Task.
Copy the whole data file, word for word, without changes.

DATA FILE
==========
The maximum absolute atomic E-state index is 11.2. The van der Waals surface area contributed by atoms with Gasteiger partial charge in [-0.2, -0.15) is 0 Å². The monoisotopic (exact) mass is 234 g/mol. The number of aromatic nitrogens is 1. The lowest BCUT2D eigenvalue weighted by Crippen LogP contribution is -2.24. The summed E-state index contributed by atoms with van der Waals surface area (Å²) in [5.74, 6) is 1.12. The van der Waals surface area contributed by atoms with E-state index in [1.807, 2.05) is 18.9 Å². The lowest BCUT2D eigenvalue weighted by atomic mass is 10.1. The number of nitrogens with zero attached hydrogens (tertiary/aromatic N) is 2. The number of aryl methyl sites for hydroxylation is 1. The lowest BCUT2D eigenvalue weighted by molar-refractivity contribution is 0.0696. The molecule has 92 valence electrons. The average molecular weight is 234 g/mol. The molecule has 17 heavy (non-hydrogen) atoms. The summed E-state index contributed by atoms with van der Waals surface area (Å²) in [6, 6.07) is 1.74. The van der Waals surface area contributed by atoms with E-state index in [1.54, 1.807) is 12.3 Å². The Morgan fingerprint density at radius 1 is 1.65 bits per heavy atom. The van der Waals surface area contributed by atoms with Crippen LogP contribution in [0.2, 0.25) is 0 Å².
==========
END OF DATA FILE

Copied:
The maximum absolute atomic E-state index is 11.2. The van der Waals surface area contributed by atoms with Gasteiger partial charge in [-0.2, -0.15) is 0 Å². The monoisotopic (exact) mass is 234 g/mol. The number of aromatic nitrogens is 1. The lowest BCUT2D eigenvalue weighted by Crippen LogP contribution is -2.24. The summed E-state index contributed by atoms with van der Waals surface area (Å²) in [5.74, 6) is 1.12. The van der Waals surface area contributed by atoms with E-state index in [1.807, 2.05) is 18.9 Å². The lowest BCUT2D eigenvalue weighted by atomic mass is 10.1. The number of nitrogens with zero attached hydrogens (tertiary/aromatic N) is 2. The number of aryl methyl sites for hydroxylation is 1. The lowest BCUT2D eigenvalue weighted by molar-refractivity contribution is 0.0696. The molecule has 92 valence electrons. The average molecular weight is 234 g/mol. The molecule has 17 heavy (non-hydrogen) atoms. The summed E-state index contributed by atoms with van der Waals surface area (Å²) in [6, 6.07) is 1.74. The van der Waals surface area contributed by atoms with E-state index in [1.54, 1.807) is 12.3 Å². The Morgan fingerprint density at radius 1 is 1.65 bits per heavy atom. The van der Waals surface area contributed by atoms with Crippen LogP contribution in [0.2, 0.25) is 0 Å².